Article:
By Adam Smith
April 15 2011
Just how much the Italian government wants a modern, functioning trademark system will soon be clear. Its IP office is in the process of implementing some major changes, including the introduction of an oppositions procedure, but may require additional budget from government for it to work properly.
Thanks to the recently published Max Planck Institute study into the EU trademark system, we now know that the Italian office is funded by government, not fees paid by IP owners. So will the government stump up the cash needed for an oppositions system that the trademark community hopes will improve the register?
According to Julia Holden, a solicitor at Trevisan & Cuonzo Avvocati, oppositions “should assist in substantially reducing the cost of resolving trademark disputes which are currently handled by the Italian courts”. She added that it should reduce clutter too. “It should assist in forcing trademark owners to focus on appropriate filings for more specific activities rather than simply filing the entire class heading in the knowledge that this may result in unnecessary oppositions in areas in which they are unlikely to be active in the future.”
So an oppositions procedure should smooth aspects of the trademark system. It will even make it cheaper for mark owners. However, the patent side of the IP office is already busy cooperating with the European Patent Office to implement a new patent examination procedure. “Too many new tasks may undermine [office] efficiency,” comments Cesare Galli, senior partner at IP Law Galli, “unless a consistent number of new well-trained people are taken on.”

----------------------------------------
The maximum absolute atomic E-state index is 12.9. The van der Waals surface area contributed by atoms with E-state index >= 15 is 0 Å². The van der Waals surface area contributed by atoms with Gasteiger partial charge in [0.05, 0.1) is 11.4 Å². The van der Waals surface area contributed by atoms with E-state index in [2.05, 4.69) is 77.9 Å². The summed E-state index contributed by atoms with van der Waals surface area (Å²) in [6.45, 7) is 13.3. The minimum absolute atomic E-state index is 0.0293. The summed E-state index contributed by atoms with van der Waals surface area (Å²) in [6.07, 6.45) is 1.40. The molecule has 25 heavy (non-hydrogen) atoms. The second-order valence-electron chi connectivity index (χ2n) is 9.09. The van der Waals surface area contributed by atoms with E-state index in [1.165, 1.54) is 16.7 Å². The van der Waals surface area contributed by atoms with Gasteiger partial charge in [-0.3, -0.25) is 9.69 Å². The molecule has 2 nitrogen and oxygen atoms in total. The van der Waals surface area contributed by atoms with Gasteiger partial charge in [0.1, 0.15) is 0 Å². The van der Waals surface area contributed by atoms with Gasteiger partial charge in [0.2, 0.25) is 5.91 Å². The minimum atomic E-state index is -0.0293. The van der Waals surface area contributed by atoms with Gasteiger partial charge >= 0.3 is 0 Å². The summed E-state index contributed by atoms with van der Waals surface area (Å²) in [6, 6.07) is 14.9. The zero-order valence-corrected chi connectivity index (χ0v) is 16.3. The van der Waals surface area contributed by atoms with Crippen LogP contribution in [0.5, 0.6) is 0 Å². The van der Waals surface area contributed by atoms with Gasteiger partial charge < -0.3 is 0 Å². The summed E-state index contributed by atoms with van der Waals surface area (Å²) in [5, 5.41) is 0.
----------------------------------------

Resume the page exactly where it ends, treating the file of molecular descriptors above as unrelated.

Staffing indeed may be the greatest challenge the office faces in introducing oppositions. It has been reported that of the 29 examiners expected to handle oppositions, only 18 passed recent exams. Meanwhile, the Italian trademark community is expecting the oppositions procedure to come into effect on 1 May, but it is widely expected that the office will not be ready in time. The office itself is apparent taking no bets that the procedure will begin on 1 May; its website carries no announcement of the plan.
As is so often the case with offices that are financially dependent on their governments, smooth functioning may simply come down just how much financial support they receive. Given the amount of cash the government is set to save in court costs, one could expect it to spend the money needed to establish a cheaper, leaner opposition procedure at the national office.
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